The Marxist Writer and the Writing Center
“Heather” has been a repeat client, usually coming to work with me on accounting memos in the writing center. The memos she brings are always group writing, but none of the other members of the trio of writers have ever participated. While I feel that Heather is doing the right thing in taking the initiative to having consultations on these projects, I question how to go about working with writing that isn’t necessarily solely Heather’s, because her group’s strategy is to have each writer address one question and section for the assignment. Once we move to a partner’s section in a memo, and I start suggesting improvements, Heather always hesitates, saying this was what her partner had written. While she wants to improve the paper as a whole, she is never comfortable changing what she feels is the property of her partner. I find this a strange situation. If this paper is the property of the group, then who has the control of the decisions over it? Furthermore, what constitutes private and public property in the Western Academy? When considering this situation, academic notions of belonging and property are salient to Marxist analysis.
Marx and Engels principally write about political economy in The Communist Manifesto, and to them, all of life and history is a class struggle only shaped by economic decisions. When they discuss the notion of property, Marx and Engels say that “the theory of the Communists may be summed up in the single sentence: Abolition of private property,” but this not just any property, it is specifically and very clearly “the abolition of bourgeois property” (Marx 23). For them, a piece of private property is just something owned by someone, whether proletarian or bourgeois, who has sole access to it and the capital it may produce. In an ideal Communist world, this would be “hard-won, self-acquired, self-earned property” or the property of the artisan and peasant which “preceded the bourgeois form,” and the Communist party has no intention of destroying that kind of property (Marx 23). Marxist thought actually takes no issue with the relations of private property, unless it is being used by the bourgeoisie to abuse the typical Marxist proletarian workers such as the artisan, the peasant, and the wage-laborer. The example given by Marx and Engels of the abuse of private property is how the French Revolution removed feudal property in favor of making it bourgeois property, and developing all the way into the total privatization of all land by the bourgeois, which started “producing and appropriating products . . . based on class antagonisms, on the exploitation of the many by the few” (Marx 23). In summary, Marxist thought says that if private property is rightfully earned, properly distributed among wage-laborers, and ethically used, then it is perfectly feasible in a Communistic society.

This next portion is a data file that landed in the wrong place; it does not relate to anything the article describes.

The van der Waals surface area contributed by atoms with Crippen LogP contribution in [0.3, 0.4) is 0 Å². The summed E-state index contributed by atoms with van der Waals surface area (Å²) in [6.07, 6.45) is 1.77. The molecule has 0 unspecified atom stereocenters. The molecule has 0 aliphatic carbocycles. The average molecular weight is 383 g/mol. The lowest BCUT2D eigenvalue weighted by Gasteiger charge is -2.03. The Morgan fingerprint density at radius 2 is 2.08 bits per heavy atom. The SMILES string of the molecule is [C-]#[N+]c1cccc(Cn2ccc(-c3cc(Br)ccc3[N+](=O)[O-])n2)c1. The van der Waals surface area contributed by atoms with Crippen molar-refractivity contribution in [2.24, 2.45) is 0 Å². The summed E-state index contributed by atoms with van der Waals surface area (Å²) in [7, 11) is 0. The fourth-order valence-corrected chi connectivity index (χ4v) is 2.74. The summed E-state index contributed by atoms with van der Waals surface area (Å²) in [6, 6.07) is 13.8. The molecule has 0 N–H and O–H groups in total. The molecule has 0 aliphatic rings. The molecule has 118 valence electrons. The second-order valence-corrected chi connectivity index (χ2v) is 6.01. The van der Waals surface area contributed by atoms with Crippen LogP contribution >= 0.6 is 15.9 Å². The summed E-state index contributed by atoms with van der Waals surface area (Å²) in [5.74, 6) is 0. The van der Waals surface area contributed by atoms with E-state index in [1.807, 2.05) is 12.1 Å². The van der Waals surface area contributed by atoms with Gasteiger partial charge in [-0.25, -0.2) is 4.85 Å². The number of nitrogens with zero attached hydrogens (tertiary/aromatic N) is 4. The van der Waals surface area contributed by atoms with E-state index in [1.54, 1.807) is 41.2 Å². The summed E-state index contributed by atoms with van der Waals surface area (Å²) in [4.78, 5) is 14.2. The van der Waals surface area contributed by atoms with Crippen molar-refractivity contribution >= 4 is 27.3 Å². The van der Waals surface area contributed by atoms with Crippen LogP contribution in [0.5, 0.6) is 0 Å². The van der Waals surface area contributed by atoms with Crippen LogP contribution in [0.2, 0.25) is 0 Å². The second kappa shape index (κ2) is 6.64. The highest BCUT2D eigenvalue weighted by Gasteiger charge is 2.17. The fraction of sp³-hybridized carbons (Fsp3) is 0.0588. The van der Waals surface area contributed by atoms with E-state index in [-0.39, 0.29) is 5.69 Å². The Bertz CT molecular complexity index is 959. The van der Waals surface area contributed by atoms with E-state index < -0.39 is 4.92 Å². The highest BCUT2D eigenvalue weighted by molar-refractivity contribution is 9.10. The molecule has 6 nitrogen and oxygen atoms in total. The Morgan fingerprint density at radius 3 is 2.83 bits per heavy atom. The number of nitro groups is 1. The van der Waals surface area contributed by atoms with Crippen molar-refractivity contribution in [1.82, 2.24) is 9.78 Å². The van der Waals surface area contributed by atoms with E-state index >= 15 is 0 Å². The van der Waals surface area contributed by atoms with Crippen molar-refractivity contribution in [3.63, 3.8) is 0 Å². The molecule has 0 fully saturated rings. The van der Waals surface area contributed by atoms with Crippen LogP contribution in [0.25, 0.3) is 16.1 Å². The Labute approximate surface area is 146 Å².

Unfortunately, that is not the truth Marx and Engels see in society. As they say, private property is not being used to the benefit of all workers, only the bourgeoisie, who have “concentrated property in a few hands” (Marx 13). Self-earned private property, that is based on the uniting of the isolated, independent worker with the conditions of his labor determined by himself, has been appropriated by capitalist private property upon post-French Revolution redistribution. Capitalist private property, or more truthfully, bourgeois private property uses its agglomerations for capitalist modes of production in the capitalist market, “under which the laborer lives merely to increase capital, and is allowed to live only insofar as the interests of the ruling class requires it” (Marx 24) which Marx and Engels feel is a dour state, and wish only to remove this view and appropriation of labor and production. Their defense of removing private property is that “private property is already done away with for nine-tenths of the population,” and that putting private property back into the hands of those nine-tenths will mean that the values of the bourgeois will be removed, that the concept of working for “capital, money, or rent” as a monopolized force will be obsolete, and the exchange value of work will change (Marx 24).
Furthering this connection of property and labor and exchange value, Marx and Engels feel that modern industry has gotten out of control, to the point of which even the bourgeoisie isn’t even benefiting from capitalism. Wage-laborers “must sell themselves piecemeal” (Marx 15) for the commodity of their ability to work in order to accumulate capital to exchange for private property, which is what Marxism believes is the main drive in a capitalist society. The Communist Manifesto proposes that “there can no longer be any wage labour when there is no longer any capital” once bourgeois private property has been done away with and Communist society established (Marx 26). A Communist means of productions means that man will be able to use what society produces without appropriating the labor of others.